Your child has a right to attend and succeed in a great public school. Regardless of income, ethnicity, family circumstances, disability or school readiness, all children are entitled to an education that will help them reach their full academic, professional and personal potential.
As a parent or guardian, you are the best advocate for ensuring this happens.
The importance of a hands-on approach
While all parents want their child to do well in school, many don’t realize that personally monitoring and guiding their child’s education has a huge impact on academic success. In fact, playing this role has never been more important.
Today’s high school graduates face a highly competitive global economy, which favors workers with greater education and training than their parents had.
Whether your child wants to be in education, finance, politics, art, science, manufacturing or virtually any profession, technology and the rapid pace of societal change have upped the minimum skills required.
It is your moral and legal right to demand a rigorous, high-quality education that enables your child to thrive in the world. This includes insisting on:
Up-to-date textbooks and technology
The quality of the resources available in your school is a good indicator of how much administrators and the school board are investing in keeping up with modern education and workforce demands.
Examine your child’s school books and ask for new or replacement books if necessary. Tour the school to see what type of technology exists.
Make sure there are computers available for student use in the classroom or library. Ask about audio-visual equipment for incorporating digital media into instruction and school activities.
A safe and nurturing learning environment
Unfortunately, too many districts have allowed school buildings to deteriorate or failed to upgrade them to reflect safety and technological advances, and accommodate increases in student enrollment.
The ideal learning environment includes small classes with a low teacher-to-student ratio.
School buildings should be welcoming and well-maintained, with a modern cafeteria and gymnasium, hygienic restrooms, a well-stocked library with a librarian and a wellness room with a full time nurse.
Parents and communities must hold politicians accountable for providing the funding needed to keep local public schools in excellent condition.
Strong parent teacher communication
As a parent, you know your child better than anyone else. Share your child’s strengths, weaknesses or any special concerns with teachers, so they can adapt lessons to match your child’s interests and learning style.
The more teachers know about your child’s daily life, language and culture, the more meaningful they can make classroom experiences. Attend parent-teacher conferences. Contact your child’s teacher whenever you have questions or concerns.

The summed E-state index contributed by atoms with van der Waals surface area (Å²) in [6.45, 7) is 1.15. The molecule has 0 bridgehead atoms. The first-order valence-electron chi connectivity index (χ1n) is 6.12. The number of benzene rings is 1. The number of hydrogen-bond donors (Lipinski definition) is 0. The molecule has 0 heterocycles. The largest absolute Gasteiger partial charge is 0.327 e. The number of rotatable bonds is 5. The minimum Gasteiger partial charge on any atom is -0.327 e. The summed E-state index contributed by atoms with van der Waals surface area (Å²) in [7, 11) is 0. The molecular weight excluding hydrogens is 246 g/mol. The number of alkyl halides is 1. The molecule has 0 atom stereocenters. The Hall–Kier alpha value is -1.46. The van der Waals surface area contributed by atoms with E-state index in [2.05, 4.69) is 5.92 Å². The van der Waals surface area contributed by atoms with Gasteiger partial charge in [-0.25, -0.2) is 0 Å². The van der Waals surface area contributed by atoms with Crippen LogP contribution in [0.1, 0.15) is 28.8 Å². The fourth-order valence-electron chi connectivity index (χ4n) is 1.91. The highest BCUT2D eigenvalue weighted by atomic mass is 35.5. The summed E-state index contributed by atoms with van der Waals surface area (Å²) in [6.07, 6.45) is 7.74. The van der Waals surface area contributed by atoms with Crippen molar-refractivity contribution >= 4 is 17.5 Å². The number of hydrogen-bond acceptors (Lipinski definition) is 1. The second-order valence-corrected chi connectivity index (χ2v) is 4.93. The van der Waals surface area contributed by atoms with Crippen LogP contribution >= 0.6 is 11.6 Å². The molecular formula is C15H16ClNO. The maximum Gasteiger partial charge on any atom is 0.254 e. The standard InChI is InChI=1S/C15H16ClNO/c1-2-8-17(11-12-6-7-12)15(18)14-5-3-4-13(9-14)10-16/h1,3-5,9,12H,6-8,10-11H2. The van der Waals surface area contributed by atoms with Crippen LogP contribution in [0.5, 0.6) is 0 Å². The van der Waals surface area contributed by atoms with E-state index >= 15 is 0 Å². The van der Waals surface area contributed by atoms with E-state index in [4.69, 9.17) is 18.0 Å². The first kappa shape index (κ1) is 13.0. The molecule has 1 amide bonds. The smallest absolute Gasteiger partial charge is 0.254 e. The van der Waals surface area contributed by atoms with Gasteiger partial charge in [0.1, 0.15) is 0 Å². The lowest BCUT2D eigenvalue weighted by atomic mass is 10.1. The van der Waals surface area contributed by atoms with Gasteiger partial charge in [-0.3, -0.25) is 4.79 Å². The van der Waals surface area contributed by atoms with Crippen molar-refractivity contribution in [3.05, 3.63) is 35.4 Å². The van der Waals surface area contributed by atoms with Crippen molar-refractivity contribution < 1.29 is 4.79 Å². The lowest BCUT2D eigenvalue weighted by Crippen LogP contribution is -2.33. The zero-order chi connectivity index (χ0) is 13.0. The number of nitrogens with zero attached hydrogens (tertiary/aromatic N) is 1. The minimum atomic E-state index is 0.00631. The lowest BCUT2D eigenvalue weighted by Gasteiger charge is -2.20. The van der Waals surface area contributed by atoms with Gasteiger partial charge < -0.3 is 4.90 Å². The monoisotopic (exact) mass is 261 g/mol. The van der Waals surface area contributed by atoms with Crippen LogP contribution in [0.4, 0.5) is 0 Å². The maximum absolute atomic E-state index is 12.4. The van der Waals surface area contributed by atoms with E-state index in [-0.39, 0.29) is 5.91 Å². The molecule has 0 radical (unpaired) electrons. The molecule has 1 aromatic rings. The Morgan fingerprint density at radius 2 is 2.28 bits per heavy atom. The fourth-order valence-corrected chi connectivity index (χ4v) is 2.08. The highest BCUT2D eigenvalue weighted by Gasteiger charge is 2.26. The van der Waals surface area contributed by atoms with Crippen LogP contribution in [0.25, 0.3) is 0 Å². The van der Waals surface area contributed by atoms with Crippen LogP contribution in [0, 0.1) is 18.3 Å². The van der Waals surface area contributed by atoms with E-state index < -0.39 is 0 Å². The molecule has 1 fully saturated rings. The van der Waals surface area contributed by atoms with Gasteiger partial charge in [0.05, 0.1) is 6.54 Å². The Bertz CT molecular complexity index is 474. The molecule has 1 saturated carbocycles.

Engagement in your school community, like when you join your student’s PTA or PTSA, sit in on a class, or volunteer for a field trip has a benefit for your child and others in the school too.
The important thing is to stay connected, so you can advocate for your child.
Transparency around learning objectives and tests
Public schools should clearly set and communicate expectations to both parents and students.
You should know the learning objectives at the beginning of each new class and school year, as well as how and when your child will be evaluated against those objectives (through both routine classroom tests, projects, and/or state standardized assessments).
Under the Every Student Succeeds Act, schools are required to notify parents about their child’s test results, whether the test was administered by the school or a supplemental provider. And raw data is not sufficient.
Don’t be afraid to ask for an interpretation of your child’s scores, information on how the scores will be used and advice on how to help your child do better if needed. Also make sure that tests are not the only criteria being used to judge your child’s performance.
Ask the teacher what percentage of your child’s grade is determined by tests vs. homework, class participation and other factors. (See our brochure “Testing at Your Child’s School” for more.)
Information on school performance
Ask your school for up-to-date information about its academic standing, graduation rates and students’ access to advanced coursework compared to others in your district or state.
They are required by law to provide this data. If your school has fallen behind, hold your politicians accountable for more funding, specialized staff, teacher training and other resources.
Check your state’s board of education website regularly to stay on top of issues that impact access to quality education.
When schools set high expectations, students work harder and aim higher because they learn to believe in themselves and their future.
Make sure the school is communicating its expectations in a format that makes sense to, and inspires, your child.
Access to services and activities, regardless of language or income
Schools should offer communications in your family’s native language, whether in print, online or in person.
All students should have access to school-linked social services, lunch programs and remedial education if needed.
And extracurricular activities should be open to all. If your child is having trouble finding or gaining access to an activity, be their advocate. Contact the school, ask questions and know your rights.